It may be considered a mild winter this year, but Americans sure aren't feeling it in their energy bills.
The number of households receiving energy assistance during the current winter season rose an estimated 1.3 million, from 4.9 million to 6.2 million, the largest one-year increase since 2009 and the highest total rate of applications since 2011, according to policy organization National Energy Assistance Directors' Association (NEADA) on Monday.
Applications for energy help is made through the federal social services Low Income Home Energy Assistance Program in each state.
"These numbers don't even account for possible increases in applications this summer to help families pay for air-conditioning as they deal with rising temperatures due to climate change," said Mark Wolfe, NEADA executive director. "We could hit record levels of applications this year if current trends continue."
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Why are Americans struggling with energy bills?
Families are struggling to pay high energy bills along with other rising costs for essential goods, like food and rent, that are increasing at a faster rate than the overall rate of inflation. Grocery prices rose 10.4% annually in December while rents rose about 7.5%, while overall inflation increased by 6.5%.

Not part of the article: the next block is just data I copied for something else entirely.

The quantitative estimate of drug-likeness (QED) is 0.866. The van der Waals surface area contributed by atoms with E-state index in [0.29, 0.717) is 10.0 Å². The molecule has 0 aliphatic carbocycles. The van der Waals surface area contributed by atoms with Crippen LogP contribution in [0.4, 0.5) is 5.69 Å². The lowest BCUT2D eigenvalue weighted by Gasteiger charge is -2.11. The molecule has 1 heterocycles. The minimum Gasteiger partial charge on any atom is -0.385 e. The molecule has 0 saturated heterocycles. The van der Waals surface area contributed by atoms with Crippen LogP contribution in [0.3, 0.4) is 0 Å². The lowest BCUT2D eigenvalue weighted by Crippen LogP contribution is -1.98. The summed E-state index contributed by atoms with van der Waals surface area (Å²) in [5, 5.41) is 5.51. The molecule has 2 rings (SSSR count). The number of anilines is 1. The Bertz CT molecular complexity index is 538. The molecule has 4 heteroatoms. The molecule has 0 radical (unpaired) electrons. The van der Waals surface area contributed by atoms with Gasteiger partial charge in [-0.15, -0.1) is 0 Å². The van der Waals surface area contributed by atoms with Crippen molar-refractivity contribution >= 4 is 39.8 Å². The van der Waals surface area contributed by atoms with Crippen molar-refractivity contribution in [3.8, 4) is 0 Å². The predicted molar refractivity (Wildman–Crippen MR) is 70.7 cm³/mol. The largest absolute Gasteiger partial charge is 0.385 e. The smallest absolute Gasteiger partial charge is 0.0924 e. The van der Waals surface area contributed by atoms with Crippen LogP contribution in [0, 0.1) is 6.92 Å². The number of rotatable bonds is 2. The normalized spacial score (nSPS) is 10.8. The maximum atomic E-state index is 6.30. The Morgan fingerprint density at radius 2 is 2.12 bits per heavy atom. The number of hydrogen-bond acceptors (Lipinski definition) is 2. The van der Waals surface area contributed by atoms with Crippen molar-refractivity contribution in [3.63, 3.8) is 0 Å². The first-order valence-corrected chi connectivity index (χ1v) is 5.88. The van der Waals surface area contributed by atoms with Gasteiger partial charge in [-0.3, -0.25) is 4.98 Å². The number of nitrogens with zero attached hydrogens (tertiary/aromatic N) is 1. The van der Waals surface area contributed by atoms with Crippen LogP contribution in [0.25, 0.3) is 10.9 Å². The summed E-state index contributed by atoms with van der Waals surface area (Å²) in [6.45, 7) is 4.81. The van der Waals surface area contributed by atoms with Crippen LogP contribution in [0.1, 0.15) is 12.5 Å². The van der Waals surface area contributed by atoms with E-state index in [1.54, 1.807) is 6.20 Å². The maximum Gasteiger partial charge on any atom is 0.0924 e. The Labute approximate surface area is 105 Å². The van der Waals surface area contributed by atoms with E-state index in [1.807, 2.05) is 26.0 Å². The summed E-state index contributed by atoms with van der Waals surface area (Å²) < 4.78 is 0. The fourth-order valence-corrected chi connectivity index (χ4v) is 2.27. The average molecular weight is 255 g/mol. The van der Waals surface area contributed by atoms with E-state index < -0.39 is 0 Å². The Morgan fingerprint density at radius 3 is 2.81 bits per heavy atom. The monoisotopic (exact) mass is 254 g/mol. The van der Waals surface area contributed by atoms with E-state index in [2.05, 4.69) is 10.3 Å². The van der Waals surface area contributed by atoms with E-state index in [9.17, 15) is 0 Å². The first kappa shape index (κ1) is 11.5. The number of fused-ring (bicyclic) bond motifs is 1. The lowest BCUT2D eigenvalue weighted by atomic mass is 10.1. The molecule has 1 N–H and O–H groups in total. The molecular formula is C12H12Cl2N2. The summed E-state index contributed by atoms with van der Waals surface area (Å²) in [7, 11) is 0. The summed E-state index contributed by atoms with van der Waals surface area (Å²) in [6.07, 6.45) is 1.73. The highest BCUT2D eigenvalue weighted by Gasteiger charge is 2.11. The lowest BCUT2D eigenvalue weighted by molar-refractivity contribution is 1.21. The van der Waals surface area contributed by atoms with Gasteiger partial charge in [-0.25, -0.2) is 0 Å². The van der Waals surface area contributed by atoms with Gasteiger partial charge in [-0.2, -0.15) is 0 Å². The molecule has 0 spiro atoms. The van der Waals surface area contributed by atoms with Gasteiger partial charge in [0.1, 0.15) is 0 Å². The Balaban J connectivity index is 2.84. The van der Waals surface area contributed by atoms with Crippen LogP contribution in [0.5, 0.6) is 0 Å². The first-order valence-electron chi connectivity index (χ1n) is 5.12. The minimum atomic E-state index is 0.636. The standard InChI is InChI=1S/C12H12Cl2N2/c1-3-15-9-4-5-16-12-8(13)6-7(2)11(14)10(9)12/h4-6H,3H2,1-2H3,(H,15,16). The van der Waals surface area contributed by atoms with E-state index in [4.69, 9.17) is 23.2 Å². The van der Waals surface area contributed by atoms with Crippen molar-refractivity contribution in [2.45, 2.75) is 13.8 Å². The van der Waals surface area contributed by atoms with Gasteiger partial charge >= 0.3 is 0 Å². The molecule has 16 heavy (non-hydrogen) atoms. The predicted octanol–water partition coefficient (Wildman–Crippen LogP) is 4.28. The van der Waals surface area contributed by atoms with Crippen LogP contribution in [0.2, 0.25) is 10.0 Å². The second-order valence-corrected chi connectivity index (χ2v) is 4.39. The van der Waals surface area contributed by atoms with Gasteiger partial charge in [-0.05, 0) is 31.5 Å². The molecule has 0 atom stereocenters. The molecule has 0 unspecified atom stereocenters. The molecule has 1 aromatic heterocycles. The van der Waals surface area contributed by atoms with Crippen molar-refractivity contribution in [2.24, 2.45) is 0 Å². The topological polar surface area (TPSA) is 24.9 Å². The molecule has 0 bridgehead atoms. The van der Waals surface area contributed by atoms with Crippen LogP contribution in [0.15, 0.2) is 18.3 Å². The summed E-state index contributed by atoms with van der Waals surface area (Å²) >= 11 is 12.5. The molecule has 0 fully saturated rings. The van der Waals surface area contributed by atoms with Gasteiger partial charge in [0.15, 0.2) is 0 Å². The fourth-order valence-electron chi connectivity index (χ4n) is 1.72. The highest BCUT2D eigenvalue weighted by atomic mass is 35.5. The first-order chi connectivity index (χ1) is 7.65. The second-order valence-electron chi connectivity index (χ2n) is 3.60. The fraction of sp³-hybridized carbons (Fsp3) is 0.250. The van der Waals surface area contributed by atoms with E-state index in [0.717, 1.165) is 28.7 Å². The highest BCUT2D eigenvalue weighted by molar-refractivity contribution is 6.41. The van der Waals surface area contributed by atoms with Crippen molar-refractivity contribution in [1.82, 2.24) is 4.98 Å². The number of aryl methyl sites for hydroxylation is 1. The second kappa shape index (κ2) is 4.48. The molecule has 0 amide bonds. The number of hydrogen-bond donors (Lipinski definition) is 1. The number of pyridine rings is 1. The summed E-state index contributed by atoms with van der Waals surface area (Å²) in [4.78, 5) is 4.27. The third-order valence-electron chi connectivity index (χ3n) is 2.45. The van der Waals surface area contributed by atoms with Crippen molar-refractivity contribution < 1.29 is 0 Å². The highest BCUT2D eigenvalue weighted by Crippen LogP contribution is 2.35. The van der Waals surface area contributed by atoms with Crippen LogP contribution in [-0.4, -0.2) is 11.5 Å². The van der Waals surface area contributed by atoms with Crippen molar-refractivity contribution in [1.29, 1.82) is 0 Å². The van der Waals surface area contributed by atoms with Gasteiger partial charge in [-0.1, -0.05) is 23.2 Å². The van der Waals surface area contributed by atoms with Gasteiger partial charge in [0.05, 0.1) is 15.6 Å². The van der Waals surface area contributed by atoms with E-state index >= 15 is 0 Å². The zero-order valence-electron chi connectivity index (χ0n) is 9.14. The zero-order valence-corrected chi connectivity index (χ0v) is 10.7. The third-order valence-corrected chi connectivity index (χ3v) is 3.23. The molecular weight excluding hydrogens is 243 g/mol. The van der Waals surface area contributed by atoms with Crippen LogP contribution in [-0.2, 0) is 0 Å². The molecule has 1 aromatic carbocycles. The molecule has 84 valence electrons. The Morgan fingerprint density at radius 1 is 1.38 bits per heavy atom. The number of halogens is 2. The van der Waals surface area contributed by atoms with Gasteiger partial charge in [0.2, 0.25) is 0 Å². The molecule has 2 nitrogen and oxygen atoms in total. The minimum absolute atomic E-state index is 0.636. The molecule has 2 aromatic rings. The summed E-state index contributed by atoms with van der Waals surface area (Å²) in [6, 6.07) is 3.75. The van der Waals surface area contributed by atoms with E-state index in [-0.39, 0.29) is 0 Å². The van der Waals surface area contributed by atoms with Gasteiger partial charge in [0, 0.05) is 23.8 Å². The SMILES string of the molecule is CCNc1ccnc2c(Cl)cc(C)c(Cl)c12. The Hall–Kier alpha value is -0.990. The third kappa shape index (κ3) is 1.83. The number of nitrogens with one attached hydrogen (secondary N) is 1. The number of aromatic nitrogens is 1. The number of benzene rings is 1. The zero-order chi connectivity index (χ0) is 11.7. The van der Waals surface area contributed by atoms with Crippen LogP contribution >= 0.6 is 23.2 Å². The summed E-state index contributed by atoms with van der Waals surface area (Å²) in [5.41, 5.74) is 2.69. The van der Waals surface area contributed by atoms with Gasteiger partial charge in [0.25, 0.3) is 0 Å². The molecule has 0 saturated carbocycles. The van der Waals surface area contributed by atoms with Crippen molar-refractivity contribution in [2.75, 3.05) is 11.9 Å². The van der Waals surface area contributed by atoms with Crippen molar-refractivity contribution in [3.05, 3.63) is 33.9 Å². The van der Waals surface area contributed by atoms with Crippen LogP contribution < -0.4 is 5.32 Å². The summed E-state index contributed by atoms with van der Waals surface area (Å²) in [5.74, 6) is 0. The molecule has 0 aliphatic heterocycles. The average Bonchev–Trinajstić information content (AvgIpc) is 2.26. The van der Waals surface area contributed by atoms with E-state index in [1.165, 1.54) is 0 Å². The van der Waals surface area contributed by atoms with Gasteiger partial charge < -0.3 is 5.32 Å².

Energy prices soared last year as demand jumped with economies around the world reopening after the COVID pandemic, and energy supplies dwindling pted after Russia invaded Ukraine. Russia is one of the largest energy producers in the world.
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Home heating prices are at the highest level in 10 years, NEADA said. On average, households will pay 12.7% more for home heating this winter. Heating oil is expected to rise the most from last year, up 25.9%, or nearly $500 more than the 2021-22 winter heating season. Natural gas was forecast to rise 14.5%, or more than an additional $100, NEADA said.
How far behind are Americans on their utilities?
One out of six, or about 20.8 million, households owed an average of $791, up slightly from June 2022 when the average amount owed was about $783.
The total amount families nationwide are behind on their electric gas bills is around $16.6 billion.
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What if applications for energy help continue to rise?
States currently have sufficient funds to help families pay their winter energy bills, but the real fear is if applications continue to rise at a fast clip.
"States are concerned that they will not have sufficient remaining funds to help families pay for cooling assistance this summer as the need for this assistance increases with rising summer temperatures," Wolfe said.
Medora Lee is a money, markets, and personal finance reporter at USA TODAY. You can reach her at email@example.com and subscribe to our free Daily Money newsletter for personal finance tips and business news every Monday through Friday morning.
This article originally appeared on USA TODAY: Energy prices, inflation push Americans to seek help paying utility bills